David Righton, Håkan Westerberg,2 Eric Feunteun, Finn Økland, Patrick Gargan, Elsa Amilhat, Julian Metcalfe, Javier Lobon-Cervia, Niklas Sjöberg, Janek Simon, Anthony Acou, Marisa Vedor, Alan Walker, Thomas Trancart, Uwe Brämick, Kim Aarestrup. Empirical observations of the spawning migration of European eels: The long and dangerous road to the Sargasso Sea. Science Advances. 5 October 2016. DOI: 10.1126/sciadv.1501694.
Each year, eels migrate from rivers across Europe to procreate thousands of miles away in the Saragasso Sea (mid-North Atlantic). Their offspring then traverse thousands of mile back to the European continent. The mysterious arrival of droves of bright-eyed young eels has understandably captured the imagination of people since antiquity.
A century ago, the Danish Biologist Johannes Schmidt discovered the location of the spawning site of the European eel thousands of miles from home in the Saragasso Sea. Yet, to this day the nature of the eels’ epic journey—the “Eel Question” as coined by Schmidt—remains one of nature’s greatest mysteries.
It has long been assumed that eels that make a break for the spawning site either arrive in time for the spawn or don’t. That is, each year’s cohort of eels was thought to make a hasty migration to the spawning site to breed as group. Only those who arrived on time would participate in the spawn, and stragglers simply would not. However, according to a recent study appearing in Science Advances, this assumption might be flat out wrong. The state-of-the-art study conducted by a pan-European team of scientists invites a new narrative of eels taking their own sweet time getting to this year’s spawn-a-thon, or maybe next year’s—pourquoi pas?
Over the course of five-years, researchers tagged 707 female eels released from sites across Europe—Sweden, France, Germany, and Ireland—gathering data on swimming speed, swimming depth, and location. Naturally (or unnaturally) most of the eels fell off surveillance, either because of predation or because they gave their tags the slip (only about 12 percent made it out of the European continent). Nonetheless, this ambitious study revealed some of the first insights into the epic journey of the European eels. In particular, it showed that their migration was anything but a straight path to the spawning grounds. Although many of the eels converged at a site in the Azores, about half the distance to their spawning grounds (and as far as this study got), they took various routes to get there, meandering every which way at speeds that varied wildly from one individual to the next.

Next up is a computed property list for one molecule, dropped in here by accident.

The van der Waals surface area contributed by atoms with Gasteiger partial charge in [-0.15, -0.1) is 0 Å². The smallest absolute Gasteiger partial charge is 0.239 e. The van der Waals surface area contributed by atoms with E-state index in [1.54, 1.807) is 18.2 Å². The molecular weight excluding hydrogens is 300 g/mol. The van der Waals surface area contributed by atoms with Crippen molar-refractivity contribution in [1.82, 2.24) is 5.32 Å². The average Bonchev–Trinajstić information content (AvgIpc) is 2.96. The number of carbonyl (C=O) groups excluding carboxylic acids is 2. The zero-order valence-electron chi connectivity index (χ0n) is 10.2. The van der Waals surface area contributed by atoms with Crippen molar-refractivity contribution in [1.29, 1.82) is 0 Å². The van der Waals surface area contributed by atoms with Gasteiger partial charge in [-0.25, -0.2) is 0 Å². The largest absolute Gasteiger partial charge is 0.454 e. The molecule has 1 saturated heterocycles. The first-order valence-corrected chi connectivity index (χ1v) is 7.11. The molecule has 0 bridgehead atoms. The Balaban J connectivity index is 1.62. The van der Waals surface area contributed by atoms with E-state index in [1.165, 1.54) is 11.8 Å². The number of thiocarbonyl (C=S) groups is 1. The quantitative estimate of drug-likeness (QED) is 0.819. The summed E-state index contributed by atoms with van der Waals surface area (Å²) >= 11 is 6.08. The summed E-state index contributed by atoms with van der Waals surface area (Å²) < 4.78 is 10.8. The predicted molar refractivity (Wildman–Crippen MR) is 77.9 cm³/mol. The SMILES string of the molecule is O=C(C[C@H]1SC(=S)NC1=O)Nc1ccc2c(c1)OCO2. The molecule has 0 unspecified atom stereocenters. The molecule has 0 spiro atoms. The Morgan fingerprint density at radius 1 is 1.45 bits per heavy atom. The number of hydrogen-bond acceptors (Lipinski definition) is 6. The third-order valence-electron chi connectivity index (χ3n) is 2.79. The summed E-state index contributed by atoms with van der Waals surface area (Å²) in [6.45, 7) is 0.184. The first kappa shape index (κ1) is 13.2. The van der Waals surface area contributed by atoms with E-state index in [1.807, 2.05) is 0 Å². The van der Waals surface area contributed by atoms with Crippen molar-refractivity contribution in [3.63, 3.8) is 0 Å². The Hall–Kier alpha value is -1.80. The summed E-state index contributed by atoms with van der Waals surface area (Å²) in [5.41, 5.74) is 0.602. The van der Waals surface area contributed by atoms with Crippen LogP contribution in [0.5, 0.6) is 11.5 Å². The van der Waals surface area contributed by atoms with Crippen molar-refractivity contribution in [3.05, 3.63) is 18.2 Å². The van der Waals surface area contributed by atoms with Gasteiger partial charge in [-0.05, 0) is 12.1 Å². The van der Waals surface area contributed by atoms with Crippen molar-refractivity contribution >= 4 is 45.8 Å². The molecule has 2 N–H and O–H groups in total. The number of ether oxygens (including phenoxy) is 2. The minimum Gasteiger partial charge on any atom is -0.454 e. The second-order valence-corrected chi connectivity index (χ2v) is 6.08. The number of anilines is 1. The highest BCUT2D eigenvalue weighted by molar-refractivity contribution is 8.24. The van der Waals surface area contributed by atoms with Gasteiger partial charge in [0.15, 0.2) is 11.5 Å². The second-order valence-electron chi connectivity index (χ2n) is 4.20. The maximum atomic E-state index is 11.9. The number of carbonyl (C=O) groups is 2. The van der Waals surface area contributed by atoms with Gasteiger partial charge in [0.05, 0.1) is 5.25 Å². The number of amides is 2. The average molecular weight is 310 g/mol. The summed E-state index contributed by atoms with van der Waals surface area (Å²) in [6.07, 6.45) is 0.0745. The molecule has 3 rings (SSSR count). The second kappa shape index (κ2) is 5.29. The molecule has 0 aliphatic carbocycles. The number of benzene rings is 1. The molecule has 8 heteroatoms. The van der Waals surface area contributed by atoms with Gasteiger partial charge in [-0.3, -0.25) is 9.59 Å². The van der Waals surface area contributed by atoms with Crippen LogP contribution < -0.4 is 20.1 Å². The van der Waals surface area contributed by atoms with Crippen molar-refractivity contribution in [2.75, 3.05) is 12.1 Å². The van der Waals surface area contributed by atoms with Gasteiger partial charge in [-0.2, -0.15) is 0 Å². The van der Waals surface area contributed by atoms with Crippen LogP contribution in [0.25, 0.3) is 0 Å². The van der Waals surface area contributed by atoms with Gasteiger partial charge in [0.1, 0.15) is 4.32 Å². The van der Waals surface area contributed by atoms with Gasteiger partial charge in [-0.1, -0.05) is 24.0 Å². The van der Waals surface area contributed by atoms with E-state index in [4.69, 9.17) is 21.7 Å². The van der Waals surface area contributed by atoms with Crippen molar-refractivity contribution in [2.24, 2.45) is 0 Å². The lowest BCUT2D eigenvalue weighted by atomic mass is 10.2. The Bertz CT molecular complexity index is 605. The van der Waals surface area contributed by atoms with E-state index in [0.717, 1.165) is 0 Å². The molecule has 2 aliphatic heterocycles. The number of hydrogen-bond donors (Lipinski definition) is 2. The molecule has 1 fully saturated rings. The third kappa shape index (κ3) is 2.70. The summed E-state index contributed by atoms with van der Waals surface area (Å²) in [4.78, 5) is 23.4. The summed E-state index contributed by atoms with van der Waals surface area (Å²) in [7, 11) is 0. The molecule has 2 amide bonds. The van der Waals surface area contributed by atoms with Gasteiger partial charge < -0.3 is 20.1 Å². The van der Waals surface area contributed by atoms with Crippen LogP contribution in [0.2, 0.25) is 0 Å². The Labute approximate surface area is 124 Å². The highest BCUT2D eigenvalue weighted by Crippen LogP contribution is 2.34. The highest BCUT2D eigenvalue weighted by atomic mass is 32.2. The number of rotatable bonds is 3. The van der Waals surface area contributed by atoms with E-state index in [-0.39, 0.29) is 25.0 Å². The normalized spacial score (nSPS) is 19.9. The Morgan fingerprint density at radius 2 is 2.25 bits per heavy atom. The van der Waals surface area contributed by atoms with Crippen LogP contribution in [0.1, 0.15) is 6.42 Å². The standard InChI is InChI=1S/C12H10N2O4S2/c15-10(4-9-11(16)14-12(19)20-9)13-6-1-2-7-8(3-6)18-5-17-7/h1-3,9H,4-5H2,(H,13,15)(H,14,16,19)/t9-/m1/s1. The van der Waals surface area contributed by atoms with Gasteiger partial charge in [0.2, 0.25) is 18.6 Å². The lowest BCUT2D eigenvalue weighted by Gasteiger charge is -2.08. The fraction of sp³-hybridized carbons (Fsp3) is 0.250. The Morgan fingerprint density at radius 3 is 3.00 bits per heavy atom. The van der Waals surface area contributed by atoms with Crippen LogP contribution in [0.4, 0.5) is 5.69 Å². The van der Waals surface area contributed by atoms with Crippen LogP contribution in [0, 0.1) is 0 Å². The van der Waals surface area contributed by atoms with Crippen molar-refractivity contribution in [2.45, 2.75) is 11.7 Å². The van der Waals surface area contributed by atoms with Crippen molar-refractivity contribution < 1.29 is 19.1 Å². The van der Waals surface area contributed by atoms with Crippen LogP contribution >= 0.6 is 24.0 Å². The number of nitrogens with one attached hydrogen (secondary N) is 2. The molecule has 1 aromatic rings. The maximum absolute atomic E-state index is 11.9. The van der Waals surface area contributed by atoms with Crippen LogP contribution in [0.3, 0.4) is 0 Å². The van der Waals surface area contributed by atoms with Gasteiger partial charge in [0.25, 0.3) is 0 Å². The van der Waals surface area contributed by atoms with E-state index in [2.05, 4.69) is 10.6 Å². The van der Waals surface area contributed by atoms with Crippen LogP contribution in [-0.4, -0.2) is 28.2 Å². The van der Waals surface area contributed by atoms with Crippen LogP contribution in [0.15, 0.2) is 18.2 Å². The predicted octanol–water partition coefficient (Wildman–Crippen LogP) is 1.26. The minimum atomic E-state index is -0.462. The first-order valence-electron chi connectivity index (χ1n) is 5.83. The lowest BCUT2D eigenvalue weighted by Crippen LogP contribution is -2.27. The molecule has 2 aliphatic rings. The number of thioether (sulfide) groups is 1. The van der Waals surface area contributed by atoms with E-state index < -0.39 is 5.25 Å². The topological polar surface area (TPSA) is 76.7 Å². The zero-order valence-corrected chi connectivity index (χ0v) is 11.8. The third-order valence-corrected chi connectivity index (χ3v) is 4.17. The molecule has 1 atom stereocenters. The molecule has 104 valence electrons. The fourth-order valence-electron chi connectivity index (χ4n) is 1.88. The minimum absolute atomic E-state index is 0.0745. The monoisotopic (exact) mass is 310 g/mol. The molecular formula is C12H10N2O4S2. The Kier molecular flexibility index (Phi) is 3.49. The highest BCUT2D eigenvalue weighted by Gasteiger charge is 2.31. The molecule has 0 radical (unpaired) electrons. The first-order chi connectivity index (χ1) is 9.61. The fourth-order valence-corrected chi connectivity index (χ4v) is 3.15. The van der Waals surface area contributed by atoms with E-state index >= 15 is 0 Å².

The apparently roundabout nature of the eel’s journey calls into question long held notions on the reproductive strategies of the European eels. While the timing of spawning was once thought to be “now or never,” this study suggests that eels stagger their arrival to the spawning locations with some showing up “on time”, while others arrive early for the next spawning cycle. The authors of the study speculate that a staggered arrival may be a sort of bet-hedging strategy that enhances the reproductive success of eel populations. A slower journey for some may also allow them to play catch up in their sexual maturation. Of course, alternative explanations exist, such as that the eels actually have multiple spawning sites (some closer some farther out), or that only the fastest eels succeed while the rest lose out.
The findings of this study invite further investigation into the migratory patterns of endangered European eels with potential implications for wildlife conservation management. While previous work relied on experiments measuring swimming speeds in laboratory swim tunnels, this report presents the first field data gathered from eels as they made their way to that special place oh so far away.
Schmidt’s seminal report published in Science magazine in 1923 is a delightful read.
Abrahim is a PhD student at Scripps Institution of Oceanography in San Diego where he studies marine chemical biology.